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This bike's for more than riding

Matt Pais

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Byrne uses tangible reminders with his clients of the benefits of setting goals and buying insurance.
Jen Dainer/Industrial Arc Photography

Money was tight in the business and family for Peter Jason Byrne in 2009. It certainly wasn’t the right time to spend $4,000 on a Vespa he came across on eBay.

“I love vintage and retro things, but that was never going to happen,” said the 10-year MDRT member from Coorparoo, Queensland, Australia. “I was just hoping I could pay the staff’s wages in the next week.”

Two years later, however, Byrne was back on eBay, finances were stronger, and the bike was now priced at $3,800. Byrne still remembers going to pick up the bike and putting it in the back of a big tow truck, which then dropped the newly acquired Vespa at his office.

Wait, at the office?

Indeed, Byrne has occasionally ridden the Vespa down the street, but it remains in the office as a symbol.

I get so many comments of, "Wow, I love coming here because it’s so happy." It looks the same as any office, but the energy and vibe we put out comes through to people.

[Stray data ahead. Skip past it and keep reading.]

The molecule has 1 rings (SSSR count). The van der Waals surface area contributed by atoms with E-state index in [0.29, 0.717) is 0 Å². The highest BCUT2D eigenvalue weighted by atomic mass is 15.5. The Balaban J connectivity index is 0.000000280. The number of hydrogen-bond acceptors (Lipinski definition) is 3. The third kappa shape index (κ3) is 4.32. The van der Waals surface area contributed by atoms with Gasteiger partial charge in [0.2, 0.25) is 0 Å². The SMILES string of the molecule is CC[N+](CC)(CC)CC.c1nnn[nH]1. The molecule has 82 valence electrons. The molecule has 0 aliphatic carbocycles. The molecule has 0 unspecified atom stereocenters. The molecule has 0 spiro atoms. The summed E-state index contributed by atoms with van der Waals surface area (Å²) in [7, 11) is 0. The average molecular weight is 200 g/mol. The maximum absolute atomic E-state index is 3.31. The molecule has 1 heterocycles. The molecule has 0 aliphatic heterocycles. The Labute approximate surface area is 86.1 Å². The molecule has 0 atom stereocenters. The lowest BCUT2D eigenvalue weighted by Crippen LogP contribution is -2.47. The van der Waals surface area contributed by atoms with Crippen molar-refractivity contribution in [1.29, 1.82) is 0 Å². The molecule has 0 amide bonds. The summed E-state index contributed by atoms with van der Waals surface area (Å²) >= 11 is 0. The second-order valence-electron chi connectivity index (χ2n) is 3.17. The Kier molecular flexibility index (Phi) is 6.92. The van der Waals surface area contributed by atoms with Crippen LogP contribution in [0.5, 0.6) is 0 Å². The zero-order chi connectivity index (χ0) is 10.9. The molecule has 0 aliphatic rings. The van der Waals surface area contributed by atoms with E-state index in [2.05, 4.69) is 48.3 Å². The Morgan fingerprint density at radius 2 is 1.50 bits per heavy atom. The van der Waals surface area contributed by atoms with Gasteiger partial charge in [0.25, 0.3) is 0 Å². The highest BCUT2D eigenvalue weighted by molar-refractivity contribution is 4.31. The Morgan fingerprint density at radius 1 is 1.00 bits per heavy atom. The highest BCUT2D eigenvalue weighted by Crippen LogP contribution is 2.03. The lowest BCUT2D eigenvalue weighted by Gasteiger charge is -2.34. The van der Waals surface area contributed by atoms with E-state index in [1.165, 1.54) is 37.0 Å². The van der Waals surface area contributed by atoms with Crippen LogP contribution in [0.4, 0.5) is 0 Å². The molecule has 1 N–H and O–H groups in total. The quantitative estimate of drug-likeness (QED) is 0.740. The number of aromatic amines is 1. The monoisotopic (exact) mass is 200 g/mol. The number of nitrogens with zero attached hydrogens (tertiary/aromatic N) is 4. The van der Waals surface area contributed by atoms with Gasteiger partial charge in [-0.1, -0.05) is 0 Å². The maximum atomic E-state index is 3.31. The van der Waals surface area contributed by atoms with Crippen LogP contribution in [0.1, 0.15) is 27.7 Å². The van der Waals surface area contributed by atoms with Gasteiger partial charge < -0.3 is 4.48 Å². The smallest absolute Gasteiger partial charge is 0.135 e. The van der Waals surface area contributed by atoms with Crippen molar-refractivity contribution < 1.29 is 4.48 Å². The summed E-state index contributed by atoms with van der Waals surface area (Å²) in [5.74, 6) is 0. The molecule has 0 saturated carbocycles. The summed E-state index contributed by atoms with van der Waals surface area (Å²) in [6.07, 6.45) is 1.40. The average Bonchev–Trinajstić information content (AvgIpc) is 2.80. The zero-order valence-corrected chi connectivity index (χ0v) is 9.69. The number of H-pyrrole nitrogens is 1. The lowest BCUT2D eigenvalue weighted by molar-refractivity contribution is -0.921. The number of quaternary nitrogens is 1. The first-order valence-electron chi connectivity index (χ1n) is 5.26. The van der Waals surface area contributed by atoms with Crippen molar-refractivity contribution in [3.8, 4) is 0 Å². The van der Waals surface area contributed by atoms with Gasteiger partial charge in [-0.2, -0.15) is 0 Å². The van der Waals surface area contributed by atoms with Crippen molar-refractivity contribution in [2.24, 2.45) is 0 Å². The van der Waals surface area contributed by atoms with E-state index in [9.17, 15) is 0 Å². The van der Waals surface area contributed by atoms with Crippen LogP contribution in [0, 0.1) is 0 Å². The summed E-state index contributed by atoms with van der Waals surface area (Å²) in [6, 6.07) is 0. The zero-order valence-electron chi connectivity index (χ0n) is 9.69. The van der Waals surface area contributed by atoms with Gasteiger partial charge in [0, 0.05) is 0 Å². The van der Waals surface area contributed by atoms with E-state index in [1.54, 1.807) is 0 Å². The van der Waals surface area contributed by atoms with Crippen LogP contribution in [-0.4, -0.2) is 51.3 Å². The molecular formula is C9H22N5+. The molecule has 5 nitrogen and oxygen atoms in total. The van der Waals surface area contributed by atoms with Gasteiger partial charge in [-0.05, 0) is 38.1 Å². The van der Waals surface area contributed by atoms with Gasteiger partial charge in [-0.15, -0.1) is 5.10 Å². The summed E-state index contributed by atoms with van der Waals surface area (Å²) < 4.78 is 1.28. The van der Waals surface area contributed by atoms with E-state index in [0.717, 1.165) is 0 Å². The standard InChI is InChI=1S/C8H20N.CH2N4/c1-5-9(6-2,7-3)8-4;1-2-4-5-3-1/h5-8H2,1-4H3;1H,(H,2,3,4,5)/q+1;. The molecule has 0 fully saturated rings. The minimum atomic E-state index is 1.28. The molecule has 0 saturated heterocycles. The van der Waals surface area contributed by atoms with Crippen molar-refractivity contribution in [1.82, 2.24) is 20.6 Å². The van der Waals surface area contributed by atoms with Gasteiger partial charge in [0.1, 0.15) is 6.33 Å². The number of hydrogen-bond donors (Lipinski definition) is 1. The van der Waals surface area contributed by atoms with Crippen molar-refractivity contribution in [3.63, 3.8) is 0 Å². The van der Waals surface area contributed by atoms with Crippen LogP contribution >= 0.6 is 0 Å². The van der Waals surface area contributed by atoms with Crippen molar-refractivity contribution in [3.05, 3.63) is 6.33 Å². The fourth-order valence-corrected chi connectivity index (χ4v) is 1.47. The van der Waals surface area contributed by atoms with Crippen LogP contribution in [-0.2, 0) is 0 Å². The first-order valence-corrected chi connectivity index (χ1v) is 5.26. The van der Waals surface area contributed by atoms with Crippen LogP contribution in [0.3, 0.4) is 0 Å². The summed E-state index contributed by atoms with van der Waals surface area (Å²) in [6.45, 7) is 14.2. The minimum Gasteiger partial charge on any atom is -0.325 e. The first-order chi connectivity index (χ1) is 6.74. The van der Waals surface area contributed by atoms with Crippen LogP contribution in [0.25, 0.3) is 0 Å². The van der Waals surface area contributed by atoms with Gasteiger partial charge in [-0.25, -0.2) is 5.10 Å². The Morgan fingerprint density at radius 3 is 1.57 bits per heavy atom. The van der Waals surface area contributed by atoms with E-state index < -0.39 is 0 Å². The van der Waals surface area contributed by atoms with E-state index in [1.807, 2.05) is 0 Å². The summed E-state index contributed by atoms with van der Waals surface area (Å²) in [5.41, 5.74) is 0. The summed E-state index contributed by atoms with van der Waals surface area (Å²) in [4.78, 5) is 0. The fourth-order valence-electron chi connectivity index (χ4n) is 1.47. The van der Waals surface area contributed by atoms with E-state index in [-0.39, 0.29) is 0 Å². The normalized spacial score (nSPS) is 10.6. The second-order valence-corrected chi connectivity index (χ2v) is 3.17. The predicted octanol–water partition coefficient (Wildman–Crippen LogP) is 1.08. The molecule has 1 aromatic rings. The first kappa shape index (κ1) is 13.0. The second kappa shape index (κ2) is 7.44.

“The coolest thing for me is that it taught me that you just have to be patient, keep doing the right things and keep working,” he said. “It’s right at the door, so I see it every morning when I walk in and every night when I walk out.

“It’s amazing how many clients ask, ‘What’s the story with the Vespa?’ It’s a good reminder that you can achieve things you may not have been able to in the past, and it’s a good story to tell to encourage my clients to work toward their goals.”

That’s also far from the only technique Byrne uses to inspire clients and staff of his business, Mr. Insurance, which handles life insurance for business owners and families:

  • The office includes a “Space Invaders” arcade game, a beer/wine fridge mostly but not always just for clients, and a group “family lunch” every Wednesday. For those lunches, no appointments are booked between noon and 2 p.m. “That mood and energy transfers to how clients are treated,” Byrne said.
  • In each weekly team meeting, everyone must thank someone on the team for something they did the previous week that was above and beyond.
  • The team takes four fishing trips together each year.

“I get so many comments of, ‘Wow, I love coming here because it’s so happy,’” Byrne said. “It looks the same as any office, but the energy and vibe we put out comes through to people.”

That mentality is also aided by having a staff concierge, a longtime friend and client of Byrne’s who specializes in connecting with clients on a human level and following up with the practice’s professional partners.

In fact, the whole staff — which in total has two advisors, a concierge, a practice manager, an advisor assistant and, two days per week, Byrne’s mother, who makes sure clients are paid up on their premiums — is really empowered.

They have the freedom to use up to $200 at their discretion at any time to help a client as needed (for instance, for flowers or champagne), without having to wait for Byrne’s approval. They also can put any ideas, big or small, into a suggestion box where they are evaluated quarterly.